This image of the continental United States at night is a composite assembled from data acquired by the Suomi NPP satellite in April and October 2012.
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Recent events suggest the power grid remains a prime target for terrorism, both at home and abroad. Within the last few months, both Israel and Ukraine were hit with crippling hacks against their respective power grids. Separately, a mysterious 2013 sniper attack on a Silicon Valley substation is widely suspected to have been the result of terrorism.

The possibility of a sophisticated attack on the energy grid "is real and needs to be addressed urgently," James Woolsey, chairman of the Foundation for the Defense of Democracies, told CNBC in a 2014 interview. Woolsey is a Democrat who was CIA Director under President Clinton and a Navy official under former President Carter.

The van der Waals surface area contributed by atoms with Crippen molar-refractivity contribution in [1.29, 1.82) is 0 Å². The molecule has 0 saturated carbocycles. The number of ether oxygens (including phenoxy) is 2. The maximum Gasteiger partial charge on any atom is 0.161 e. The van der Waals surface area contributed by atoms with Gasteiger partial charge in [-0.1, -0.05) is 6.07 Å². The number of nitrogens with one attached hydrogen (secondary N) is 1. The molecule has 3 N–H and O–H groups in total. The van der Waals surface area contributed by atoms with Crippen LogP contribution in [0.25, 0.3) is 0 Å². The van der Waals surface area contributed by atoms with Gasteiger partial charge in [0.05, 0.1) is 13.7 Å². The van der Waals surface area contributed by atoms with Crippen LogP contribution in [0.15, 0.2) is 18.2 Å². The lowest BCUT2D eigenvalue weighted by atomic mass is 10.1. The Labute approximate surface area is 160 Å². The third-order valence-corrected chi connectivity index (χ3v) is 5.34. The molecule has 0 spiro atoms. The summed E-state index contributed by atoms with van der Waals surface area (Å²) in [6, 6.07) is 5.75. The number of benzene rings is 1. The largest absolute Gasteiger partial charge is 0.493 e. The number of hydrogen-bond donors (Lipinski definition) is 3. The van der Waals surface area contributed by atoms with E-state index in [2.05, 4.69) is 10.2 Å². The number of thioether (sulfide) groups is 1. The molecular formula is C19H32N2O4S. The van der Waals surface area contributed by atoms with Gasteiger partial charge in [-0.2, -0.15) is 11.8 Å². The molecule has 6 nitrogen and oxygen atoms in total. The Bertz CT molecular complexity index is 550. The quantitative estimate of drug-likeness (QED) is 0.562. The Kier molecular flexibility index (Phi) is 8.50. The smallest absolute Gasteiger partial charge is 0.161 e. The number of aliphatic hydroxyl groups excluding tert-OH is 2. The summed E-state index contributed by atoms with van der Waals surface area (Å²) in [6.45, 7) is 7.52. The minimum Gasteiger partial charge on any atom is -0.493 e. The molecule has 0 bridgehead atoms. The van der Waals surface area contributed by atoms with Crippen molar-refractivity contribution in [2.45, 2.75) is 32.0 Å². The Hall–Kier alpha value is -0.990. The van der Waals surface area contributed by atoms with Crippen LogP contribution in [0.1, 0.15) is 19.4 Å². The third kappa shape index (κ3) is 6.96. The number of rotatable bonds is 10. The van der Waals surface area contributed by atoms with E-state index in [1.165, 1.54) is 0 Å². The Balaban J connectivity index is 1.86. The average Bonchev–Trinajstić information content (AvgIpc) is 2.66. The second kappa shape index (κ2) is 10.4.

Knowledge about the extent of North Korea's arsenal is notoriously opaque, which is one reason why January's nuclear test was met with skepticism by U.S. officials. Cooper, however insisted that "there is no good reason" to dismiss the idea that the totalitarian regime may in fact be prepping an EMP.

Last month's nuclear test "is disputed on the basis of it not creating a big seismic signal…but that's not true," said Cooper, a trained mechanical engineer. Calling it an "essential threat," Cooper argued that a low-yield hydrogen weapon can be used to produce the conditions that can trigger an EMP attack.

Knowledgeable observers warn that that an EMP detonation is more than just abstract theory or science fiction. Late last year, veteran broadcaster Ted Koppel released a book, "Lights Out," in which he warned an attack on the power grid was a legitimate possibility.

The White House released a contingency plan in October for a theoretical electromagnetic space storm that could disrupt the grid. Separately, federal regulators ‎have also cautioned that EMP events are difficult to anticipate, and could "interrupt power to as many as 130 million people in the United States alone, requiring several years to recover."